WASHINGTON INFORMER: Md. Gubernatorial Candidates Highlight Public Safety Proposals

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During the ongoing coronavirus pandemic, law enforcement, government officials and community leaders are pushing collaborative efforts to decrease crimes such as gun violence and carjackings.

According to Prince George’s County police, between July 30 and July 31 six people died from fatal shootings, including 17-year-old Kyree Duvall of Hillcrest Heights.

As of Sunday, Aug. 8, a Baltimore Sun database shows Baltimore City recorded 202 homicides this year. At that pace, the city could reach 300 homicides for a seventh straight year.

Maryland gubernatorial candidates Jon Baron, Ashwani Jain and Comptroller Peter Franchot released public safety plans in hopes of decreasing violence not only in those majority-Black jurisdictions but the entire state.

Baron, who said Aug. 6 that he is the first Democratic candidate to release such a plan, asserted his public safety initiative presents a solution in four parts: focused deterrence, voluntary drug treatment court, prison therapy for inmates scheduled for release and intervention for at-risk youth.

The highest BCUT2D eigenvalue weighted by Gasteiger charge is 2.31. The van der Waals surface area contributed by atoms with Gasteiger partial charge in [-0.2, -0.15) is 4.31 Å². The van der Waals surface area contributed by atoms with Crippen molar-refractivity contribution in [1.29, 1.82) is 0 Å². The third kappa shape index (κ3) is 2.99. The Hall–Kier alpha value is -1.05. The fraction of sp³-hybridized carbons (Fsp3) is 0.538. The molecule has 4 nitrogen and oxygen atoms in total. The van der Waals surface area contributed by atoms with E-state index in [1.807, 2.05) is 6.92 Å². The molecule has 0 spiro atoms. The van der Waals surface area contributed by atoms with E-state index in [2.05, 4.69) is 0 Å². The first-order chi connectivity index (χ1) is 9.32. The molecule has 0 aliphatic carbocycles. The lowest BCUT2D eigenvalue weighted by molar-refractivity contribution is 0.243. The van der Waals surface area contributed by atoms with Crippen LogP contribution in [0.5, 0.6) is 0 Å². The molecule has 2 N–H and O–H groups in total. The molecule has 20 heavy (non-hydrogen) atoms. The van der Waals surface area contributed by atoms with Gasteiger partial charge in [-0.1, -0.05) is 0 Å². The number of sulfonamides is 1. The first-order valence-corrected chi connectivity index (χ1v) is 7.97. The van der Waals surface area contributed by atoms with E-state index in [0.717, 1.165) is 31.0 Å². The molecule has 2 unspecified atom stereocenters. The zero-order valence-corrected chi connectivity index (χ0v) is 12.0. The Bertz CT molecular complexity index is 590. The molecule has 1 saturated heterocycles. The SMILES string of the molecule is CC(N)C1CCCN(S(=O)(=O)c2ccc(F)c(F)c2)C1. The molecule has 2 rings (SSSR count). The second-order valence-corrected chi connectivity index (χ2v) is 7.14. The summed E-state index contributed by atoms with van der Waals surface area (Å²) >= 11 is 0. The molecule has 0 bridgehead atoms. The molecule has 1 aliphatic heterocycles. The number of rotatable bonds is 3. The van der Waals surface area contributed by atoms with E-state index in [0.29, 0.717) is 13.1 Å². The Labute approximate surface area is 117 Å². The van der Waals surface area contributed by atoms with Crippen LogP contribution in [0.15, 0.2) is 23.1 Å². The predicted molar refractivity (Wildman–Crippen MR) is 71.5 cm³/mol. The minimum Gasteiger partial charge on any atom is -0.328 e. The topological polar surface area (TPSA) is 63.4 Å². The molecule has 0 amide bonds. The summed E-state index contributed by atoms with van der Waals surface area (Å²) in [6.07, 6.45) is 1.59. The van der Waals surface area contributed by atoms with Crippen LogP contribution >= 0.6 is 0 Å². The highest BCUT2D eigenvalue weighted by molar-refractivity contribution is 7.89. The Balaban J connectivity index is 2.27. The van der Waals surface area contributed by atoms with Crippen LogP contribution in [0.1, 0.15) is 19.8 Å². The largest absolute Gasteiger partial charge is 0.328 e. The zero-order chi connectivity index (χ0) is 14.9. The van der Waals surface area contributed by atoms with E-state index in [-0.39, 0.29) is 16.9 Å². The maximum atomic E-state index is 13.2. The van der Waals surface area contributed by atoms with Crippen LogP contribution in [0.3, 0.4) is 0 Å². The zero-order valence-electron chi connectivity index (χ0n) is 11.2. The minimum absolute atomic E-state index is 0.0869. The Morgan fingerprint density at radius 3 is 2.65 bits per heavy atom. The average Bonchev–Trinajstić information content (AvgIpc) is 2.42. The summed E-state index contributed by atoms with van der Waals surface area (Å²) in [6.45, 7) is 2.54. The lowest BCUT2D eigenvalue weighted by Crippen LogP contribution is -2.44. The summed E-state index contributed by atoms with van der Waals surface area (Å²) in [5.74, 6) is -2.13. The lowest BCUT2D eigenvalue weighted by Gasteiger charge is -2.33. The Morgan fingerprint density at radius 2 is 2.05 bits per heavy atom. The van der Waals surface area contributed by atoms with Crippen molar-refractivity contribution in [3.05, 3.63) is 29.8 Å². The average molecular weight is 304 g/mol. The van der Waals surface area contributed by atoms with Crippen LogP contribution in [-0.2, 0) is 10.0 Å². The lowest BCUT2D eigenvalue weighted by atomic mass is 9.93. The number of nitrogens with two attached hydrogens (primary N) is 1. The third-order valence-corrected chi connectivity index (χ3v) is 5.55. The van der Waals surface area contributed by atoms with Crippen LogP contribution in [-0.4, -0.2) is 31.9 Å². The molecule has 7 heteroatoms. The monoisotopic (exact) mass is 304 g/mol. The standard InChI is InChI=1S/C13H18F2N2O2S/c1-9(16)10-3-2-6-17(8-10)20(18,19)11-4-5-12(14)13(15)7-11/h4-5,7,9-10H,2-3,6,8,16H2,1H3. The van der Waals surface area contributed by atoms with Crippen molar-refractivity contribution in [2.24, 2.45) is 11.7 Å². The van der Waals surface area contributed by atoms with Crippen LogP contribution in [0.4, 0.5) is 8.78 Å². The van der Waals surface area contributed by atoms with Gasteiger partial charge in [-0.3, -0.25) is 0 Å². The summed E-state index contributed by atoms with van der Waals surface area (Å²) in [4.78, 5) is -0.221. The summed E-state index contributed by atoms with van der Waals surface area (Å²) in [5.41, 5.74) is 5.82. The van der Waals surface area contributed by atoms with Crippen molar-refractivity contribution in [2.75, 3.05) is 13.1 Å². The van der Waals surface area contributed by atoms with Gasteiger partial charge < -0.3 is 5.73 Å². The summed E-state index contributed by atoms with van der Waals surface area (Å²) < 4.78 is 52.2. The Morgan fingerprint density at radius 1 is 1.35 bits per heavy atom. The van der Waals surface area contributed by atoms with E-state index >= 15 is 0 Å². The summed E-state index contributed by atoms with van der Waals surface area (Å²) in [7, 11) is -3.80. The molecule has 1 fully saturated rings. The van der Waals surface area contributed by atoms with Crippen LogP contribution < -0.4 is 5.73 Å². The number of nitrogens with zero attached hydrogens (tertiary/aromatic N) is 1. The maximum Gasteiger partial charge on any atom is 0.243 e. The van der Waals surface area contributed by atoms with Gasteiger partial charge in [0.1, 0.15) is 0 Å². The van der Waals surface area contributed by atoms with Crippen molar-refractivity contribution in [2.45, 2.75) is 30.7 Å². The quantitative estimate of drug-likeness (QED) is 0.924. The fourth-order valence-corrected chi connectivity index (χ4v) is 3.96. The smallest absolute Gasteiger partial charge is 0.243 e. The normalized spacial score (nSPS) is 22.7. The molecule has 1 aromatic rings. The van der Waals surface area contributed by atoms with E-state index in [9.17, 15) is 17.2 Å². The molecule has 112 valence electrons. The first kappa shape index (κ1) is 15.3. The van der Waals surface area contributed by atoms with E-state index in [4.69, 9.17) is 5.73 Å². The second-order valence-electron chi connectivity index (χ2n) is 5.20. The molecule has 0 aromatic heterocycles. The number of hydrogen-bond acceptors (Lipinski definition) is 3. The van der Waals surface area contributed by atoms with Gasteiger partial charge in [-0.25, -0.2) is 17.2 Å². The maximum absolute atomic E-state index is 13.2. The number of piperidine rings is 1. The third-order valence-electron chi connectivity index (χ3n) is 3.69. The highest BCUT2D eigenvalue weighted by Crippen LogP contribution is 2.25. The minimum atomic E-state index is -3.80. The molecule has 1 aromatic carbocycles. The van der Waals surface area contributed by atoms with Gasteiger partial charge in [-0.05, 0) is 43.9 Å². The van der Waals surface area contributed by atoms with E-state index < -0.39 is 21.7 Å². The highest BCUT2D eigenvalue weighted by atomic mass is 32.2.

“This is a thoughtful, strategic way of going about reducing violence and improving safety,” the former nonprofit executive said in an interview Sunday. “The usual approach is to roll out one new plan after another and say, ‘This is the next new thing,’ with no new evidence behind it.”

One part of Baron’s plan would utilize Baltimore’s “focused deterrence” program and make it statewide.

Last month, Mayor Brandon Scott announced a five-year plan to reduce gun violence by 15 percent through an approach where government officials, law enforcement and community leaders work hand-in-hand.

The initiative, which includes job training and substance abuse treatment, would be paid for from the city’s $640 million allocation from the American Rescue Plan.

According to National Institute of Justice data, Oakland, Calif.’s deterrence program decreased total shootings by 20 percent per year.

In Baltimore, the plan also offers those who may become repeat offenders a choice for a better life than running the streets.

“If they don’t accept the offer and continue to act violently, then they will be subject to strong, focused attention from law enforcement,” Baron said. “It really offers them a positive way forward.”

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